If anyone else has a mind to put confidence in the flesh, I far more: circumcised the eighth day, of the nation of Israel, of the tribe of Benjamin, a Hebrew of Hebrews; as to the Law, a Pharisee; as to zeal, a persecutor of the church; as to the righteousness which is in the Law, found blameless.  But whatever things were gain to me, those things I have counted as loss for the sake of Christ. More than that, I count all things to be loss in view of the surpassing value of knowing Christ Jesus my Lord, for whom I have suffered the loss of all things, and count them but rubbish so that I may gain Christ, and may be found in Him, not having a righteousness of my own derived from the Law, but that which is through faith in Christ, the righteousness which comes from God on the basis of faith, that I may know Him and the power of His resurrection and the fellowship of His sufferings, being conformed to His death; in order that I may attain to the resurrection from the dead. (Phil 3:4b- 11 NASB)

His credentials are clearly not even remotely questionable and yet by his own words he declares "those things I have counted as loss for the sake of Christ."  Now we are getting somewhere.  For Paul everything was for the cause of Christ.  Paul was from the quintessential Pharisaical background.  He knew what it was to follow a rabbi.  I am not sure if during the persecution of the early church he was still a disciple of Gamaliel, however when Paul came to salvation on the road to Damascus, his loyalties changed.  His Rabbi changed.  Christ became his new teacher and master.

Back to the Colossians passage.  So how does all of the previous paragraph help in understanding this difficult sentence about "filling up what was lacking in Christ's afflictions"? With the passage from Philippians in mind, I would argue that for Paul everything he did was to be like his master- to walk  in the same way his master walked.  Now many of us have heard of this supposed blessing "may you be covered in the dust of your rabbi."  I have recently come across some information that seems to indicate that this picture of disciples running after their rabbis and being covered in the dirt and dust from their feet is erroneous.  It appears that a more accurate interpretation is that of a disciple sitting at the feet of a rabbi or important dignitary embracing all of the wisdom and knowledge that they could learn from that individual.  Personally I am not concerned over which is correct or if both are erroneous, because from a practical stand point it still makes my point clear.  Paul humbled himself as the least of the disciples of Christ and was determined in every way to be like Jesus.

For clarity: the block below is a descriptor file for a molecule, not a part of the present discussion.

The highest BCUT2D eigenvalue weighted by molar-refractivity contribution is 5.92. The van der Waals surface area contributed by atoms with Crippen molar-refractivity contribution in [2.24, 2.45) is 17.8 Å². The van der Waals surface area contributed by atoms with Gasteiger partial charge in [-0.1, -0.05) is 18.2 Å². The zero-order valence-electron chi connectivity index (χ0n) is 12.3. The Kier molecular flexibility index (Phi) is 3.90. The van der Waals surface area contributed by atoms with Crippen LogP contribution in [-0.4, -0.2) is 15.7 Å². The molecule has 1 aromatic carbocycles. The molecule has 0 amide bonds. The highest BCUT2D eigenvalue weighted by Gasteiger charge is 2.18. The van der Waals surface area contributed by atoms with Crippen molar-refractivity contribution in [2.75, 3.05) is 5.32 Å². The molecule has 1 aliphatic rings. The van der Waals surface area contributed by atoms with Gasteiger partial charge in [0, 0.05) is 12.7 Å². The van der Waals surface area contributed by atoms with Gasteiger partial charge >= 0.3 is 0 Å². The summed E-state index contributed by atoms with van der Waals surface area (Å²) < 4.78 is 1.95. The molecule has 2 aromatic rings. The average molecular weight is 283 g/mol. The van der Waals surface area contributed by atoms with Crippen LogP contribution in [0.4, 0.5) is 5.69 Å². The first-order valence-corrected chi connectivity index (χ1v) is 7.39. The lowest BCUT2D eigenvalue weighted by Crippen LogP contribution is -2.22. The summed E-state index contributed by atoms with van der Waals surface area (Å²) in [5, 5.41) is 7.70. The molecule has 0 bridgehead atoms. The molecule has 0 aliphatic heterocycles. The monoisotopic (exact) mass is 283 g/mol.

Here are some of the things that Paul saw in Jesus that he attempted to humbly emulate:  Jesus came to make known the Father and the plan of salvation.  Paul on his conversion immediately began to make known the same thing- even noting that the blood of no one would be on his hands because he made known the gospel to everyone.  Wow... what humble and dedicated servant and disciple.  Secondly, Jesus was mocked, questioned, shunned, beaten, hauled before authorities and was given farcical trial lacking all justice.  Now I am going to suggest that Paul wasn't a sadomasochist.  He was not looking to (as we say in our 21st century vernacular) be a "martyr"; however if that was what it took- he would take it on with all humility and joy.  His desire to was serve Jesus and be conformed to His image in all ways.  He wanted to be like Jesus in all respects: destiny, character, knowledge of God.  This being said, He knew that he could never make it- but he was willing to humbly do whatever took to honor his master and Lord to most of his ability.  "Filling up all that was lacking in Christ's afflictions" then was not about something lacking in what Christ did, rather it was about what was lacking in his own life to be like Christ in all respects.

This is real humility.  A humility that was characterized by realizing that he could never fill up all of it.  He could never be like Christ in all respects, but out of love for his Lord we would go as far as he could in service even to the losing of his own life.  This is a humility that challenges my walk with God.  How about you?

 

 Please check out and follow me on my personal blog site: http://contextandconsequence.com